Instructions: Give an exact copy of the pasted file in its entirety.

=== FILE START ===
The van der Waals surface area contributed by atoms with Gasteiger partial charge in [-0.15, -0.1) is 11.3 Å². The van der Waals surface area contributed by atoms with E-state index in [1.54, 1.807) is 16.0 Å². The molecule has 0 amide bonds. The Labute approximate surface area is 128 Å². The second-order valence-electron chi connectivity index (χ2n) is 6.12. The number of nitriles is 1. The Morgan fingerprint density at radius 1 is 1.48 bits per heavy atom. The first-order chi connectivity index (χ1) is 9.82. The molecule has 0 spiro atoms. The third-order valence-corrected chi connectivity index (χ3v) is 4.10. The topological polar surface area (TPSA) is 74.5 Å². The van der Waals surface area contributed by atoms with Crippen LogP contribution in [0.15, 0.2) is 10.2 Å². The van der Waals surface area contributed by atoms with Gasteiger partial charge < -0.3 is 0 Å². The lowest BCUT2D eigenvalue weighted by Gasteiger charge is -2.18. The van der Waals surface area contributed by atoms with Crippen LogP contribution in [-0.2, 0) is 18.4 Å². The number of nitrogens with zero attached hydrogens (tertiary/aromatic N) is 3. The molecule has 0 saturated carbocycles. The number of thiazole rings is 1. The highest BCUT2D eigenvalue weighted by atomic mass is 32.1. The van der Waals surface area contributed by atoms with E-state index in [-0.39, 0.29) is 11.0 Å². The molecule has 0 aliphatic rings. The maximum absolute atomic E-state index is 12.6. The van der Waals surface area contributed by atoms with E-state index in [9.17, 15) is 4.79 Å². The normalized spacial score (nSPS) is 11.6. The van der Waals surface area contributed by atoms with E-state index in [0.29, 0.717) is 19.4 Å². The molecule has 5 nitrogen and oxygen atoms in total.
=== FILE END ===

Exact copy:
The van der Waals surface area contributed by atoms with Gasteiger partial charge in [-0.15, -0.1) is 11.3 Å². The van der Waals surface area contributed by atoms with E-state index in [1.54, 1.807) is 16.0 Å². The molecule has 0 amide bonds. The Labute approximate surface area is 128 Å². The second-order valence-electron chi connectivity index (χ2n) is 6.12. The number of nitriles is 1. The Morgan fingerprint density at radius 1 is 1.48 bits per heavy atom. The first-order chi connectivity index (χ1) is 9.82. The molecule has 0 spiro atoms. The third-order valence-corrected chi connectivity index (χ3v) is 4.10. The topological polar surface area (TPSA) is 74.5 Å². The van der Waals surface area contributed by atoms with Crippen LogP contribution in [0.15, 0.2) is 10.2 Å². The van der Waals surface area contributed by atoms with Gasteiger partial charge < -0.3 is 0 Å². The lowest BCUT2D eigenvalue weighted by Gasteiger charge is -2.18. The van der Waals surface area contributed by atoms with Crippen LogP contribution in [-0.2, 0) is 18.4 Å². The number of nitrogens with zero attached hydrogens (tertiary/aromatic N) is 3. The molecule has 0 saturated carbocycles. The number of thiazole rings is 1. The highest BCUT2D eigenvalue weighted by atomic mass is 32.1. The van der Waals surface area contributed by atoms with E-state index in [-0.39, 0.29) is 11.0 Å². The molecule has 0 aliphatic rings. The maximum absolute atomic E-state index is 12.6. The van der Waals surface area contributed by atoms with E-state index in [9.17, 15) is 4.79 Å². The normalized spacial score (nSPS) is 11.6. The van der Waals surface area contributed by atoms with E-state index in [0.29, 0.717) is 19.4 Å². The molecule has 5 nitrogen and oxygen atoms in total.